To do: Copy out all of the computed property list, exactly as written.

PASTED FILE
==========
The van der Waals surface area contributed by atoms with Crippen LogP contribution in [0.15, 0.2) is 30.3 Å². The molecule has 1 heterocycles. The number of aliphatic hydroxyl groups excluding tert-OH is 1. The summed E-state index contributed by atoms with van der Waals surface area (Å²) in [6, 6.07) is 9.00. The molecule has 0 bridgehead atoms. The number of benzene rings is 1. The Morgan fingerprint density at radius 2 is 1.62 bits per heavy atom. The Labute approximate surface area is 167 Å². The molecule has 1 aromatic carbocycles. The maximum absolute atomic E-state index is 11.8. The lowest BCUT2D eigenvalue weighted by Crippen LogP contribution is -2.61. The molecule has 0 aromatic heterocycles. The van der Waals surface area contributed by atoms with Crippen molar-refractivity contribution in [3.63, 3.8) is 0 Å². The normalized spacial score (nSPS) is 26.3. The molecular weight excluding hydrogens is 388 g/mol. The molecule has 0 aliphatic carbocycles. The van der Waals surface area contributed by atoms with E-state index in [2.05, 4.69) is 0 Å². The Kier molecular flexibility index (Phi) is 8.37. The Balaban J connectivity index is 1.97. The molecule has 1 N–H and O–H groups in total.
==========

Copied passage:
The van der Waals surface area contributed by atoms with Crippen LogP contribution in [0.15, 0.2) is 30.3 Å². The molecule has 1 heterocycles. The number of aliphatic hydroxyl groups excluding tert-OH is 1. The summed E-state index contributed by atoms with van der Waals surface area (Å²) in [6, 6.07) is 9.00. The molecule has 0 bridgehead atoms. The number of benzene rings is 1. The Morgan fingerprint density at radius 2 is 1.62 bits per heavy atom. The Labute approximate surface area is 167 Å². The molecule has 1 aromatic carbocycles. The maximum absolute atomic E-state index is 11.8. The lowest BCUT2D eigenvalue weighted by Crippen LogP contribution is -2.61. The molecule has 0 aromatic heterocycles. The van der Waals surface area contributed by atoms with Crippen molar-refractivity contribution in [3.63, 3.8) is 0 Å². The normalized spacial score (nSPS) is 26.3. The molecular weight excluding hydrogens is 388 g/mol. The molecule has 0 aliphatic carbocycles. The van der Waals surface area contributed by atoms with E-state index in [2.05, 4.69) is 0 Å². The Kier molecular flexibility index (Phi) is 8.37. The Balaban J connectivity index is 1.97. The molecule has 1 N–H and O–H groups in total.